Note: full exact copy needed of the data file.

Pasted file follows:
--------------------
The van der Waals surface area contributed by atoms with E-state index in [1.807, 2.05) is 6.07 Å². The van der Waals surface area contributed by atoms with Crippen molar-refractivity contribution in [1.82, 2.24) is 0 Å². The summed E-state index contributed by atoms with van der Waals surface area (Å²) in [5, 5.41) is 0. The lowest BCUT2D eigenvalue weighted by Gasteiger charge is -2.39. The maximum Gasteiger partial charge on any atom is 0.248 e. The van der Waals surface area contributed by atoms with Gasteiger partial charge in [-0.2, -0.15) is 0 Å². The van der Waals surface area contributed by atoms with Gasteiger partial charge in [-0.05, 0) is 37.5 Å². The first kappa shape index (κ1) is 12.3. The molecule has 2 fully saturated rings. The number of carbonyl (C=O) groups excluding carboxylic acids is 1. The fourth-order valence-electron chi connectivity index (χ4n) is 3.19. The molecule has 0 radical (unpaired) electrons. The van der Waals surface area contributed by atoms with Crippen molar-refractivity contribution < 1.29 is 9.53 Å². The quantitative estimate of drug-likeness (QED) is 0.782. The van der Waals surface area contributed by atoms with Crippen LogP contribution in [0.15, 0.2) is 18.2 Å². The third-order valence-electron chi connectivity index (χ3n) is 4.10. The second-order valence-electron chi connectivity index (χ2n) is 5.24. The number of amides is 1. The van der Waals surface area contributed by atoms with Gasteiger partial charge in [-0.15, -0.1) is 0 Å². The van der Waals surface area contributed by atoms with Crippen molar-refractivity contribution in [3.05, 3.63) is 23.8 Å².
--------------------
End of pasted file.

The van der Waals surface area contributed by atoms with E-state index in [1.807, 2.05) is 6.07 Å². The van der Waals surface area contributed by atoms with Crippen molar-refractivity contribution in [1.82, 2.24) is 0 Å². The summed E-state index contributed by atoms with van der Waals surface area (Å²) in [5, 5.41) is 0. The lowest BCUT2D eigenvalue weighted by Gasteiger charge is -2.39. The maximum Gasteiger partial charge on any atom is 0.248 e. The van der Waals surface area contributed by atoms with Gasteiger partial charge in [-0.2, -0.15) is 0 Å². The van der Waals surface area contributed by atoms with Gasteiger partial charge in [-0.05, 0) is 37.5 Å². The first kappa shape index (κ1) is 12.3. The molecule has 2 fully saturated rings. The number of carbonyl (C=O) groups excluding carboxylic acids is 1. The fourth-order valence-electron chi connectivity index (χ4n) is 3.19. The molecule has 0 radical (unpaired) electrons. The van der Waals surface area contributed by atoms with Crippen molar-refractivity contribution < 1.29 is 9.53 Å². The quantitative estimate of drug-likeness (QED) is 0.782. The van der Waals surface area contributed by atoms with Crippen LogP contribution in [0.15, 0.2) is 18.2 Å². The third-order valence-electron chi connectivity index (χ3n) is 4.10. The second-order valence-electron chi connectivity index (χ2n) is 5.24. The number of amides is 1. The van der Waals surface area contributed by atoms with Gasteiger partial charge in [-0.15, -0.1) is 0 Å². The van der Waals surface area contributed by atoms with Crippen molar-refractivity contribution in [3.05, 3.63) is 23.8 Å².